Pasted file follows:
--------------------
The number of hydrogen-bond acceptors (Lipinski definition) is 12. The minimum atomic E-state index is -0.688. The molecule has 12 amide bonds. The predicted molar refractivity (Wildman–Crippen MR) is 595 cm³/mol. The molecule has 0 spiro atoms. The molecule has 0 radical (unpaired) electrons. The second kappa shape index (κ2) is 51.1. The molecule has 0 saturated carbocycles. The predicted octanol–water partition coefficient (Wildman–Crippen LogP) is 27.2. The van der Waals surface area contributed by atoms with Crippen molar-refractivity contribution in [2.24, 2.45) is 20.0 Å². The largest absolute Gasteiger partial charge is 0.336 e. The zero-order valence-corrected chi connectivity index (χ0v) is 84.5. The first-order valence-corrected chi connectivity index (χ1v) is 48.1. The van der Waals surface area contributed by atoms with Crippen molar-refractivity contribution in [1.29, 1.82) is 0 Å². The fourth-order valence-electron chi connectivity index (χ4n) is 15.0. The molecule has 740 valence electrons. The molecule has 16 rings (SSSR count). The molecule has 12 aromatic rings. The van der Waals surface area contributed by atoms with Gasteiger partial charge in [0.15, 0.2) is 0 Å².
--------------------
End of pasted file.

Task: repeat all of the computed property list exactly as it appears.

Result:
The number of hydrogen-bond acceptors (Lipinski definition) is 12. The minimum atomic E-state index is -0.688. The molecule has 12 amide bonds. The predicted molar refractivity (Wildman–Crippen MR) is 595 cm³/mol. The molecule has 0 spiro atoms. The molecule has 0 radical (unpaired) electrons. The second kappa shape index (κ2) is 51.1. The molecule has 0 saturated carbocycles. The predicted octanol–water partition coefficient (Wildman–Crippen LogP) is 27.2. The van der Waals surface area contributed by atoms with Crippen molar-refractivity contribution in [2.24, 2.45) is 20.0 Å². The largest absolute Gasteiger partial charge is 0.336 e. The zero-order valence-corrected chi connectivity index (χ0v) is 84.5. The first-order valence-corrected chi connectivity index (χ1v) is 48.1. The van der Waals surface area contributed by atoms with Crippen molar-refractivity contribution in [1.29, 1.82) is 0 Å². The fourth-order valence-electron chi connectivity index (χ4n) is 15.0. The molecule has 740 valence electrons. The molecule has 16 rings (SSSR count). The molecule has 12 aromatic rings. The van der Waals surface area contributed by atoms with Gasteiger partial charge in [0.15, 0.2) is 0 Å².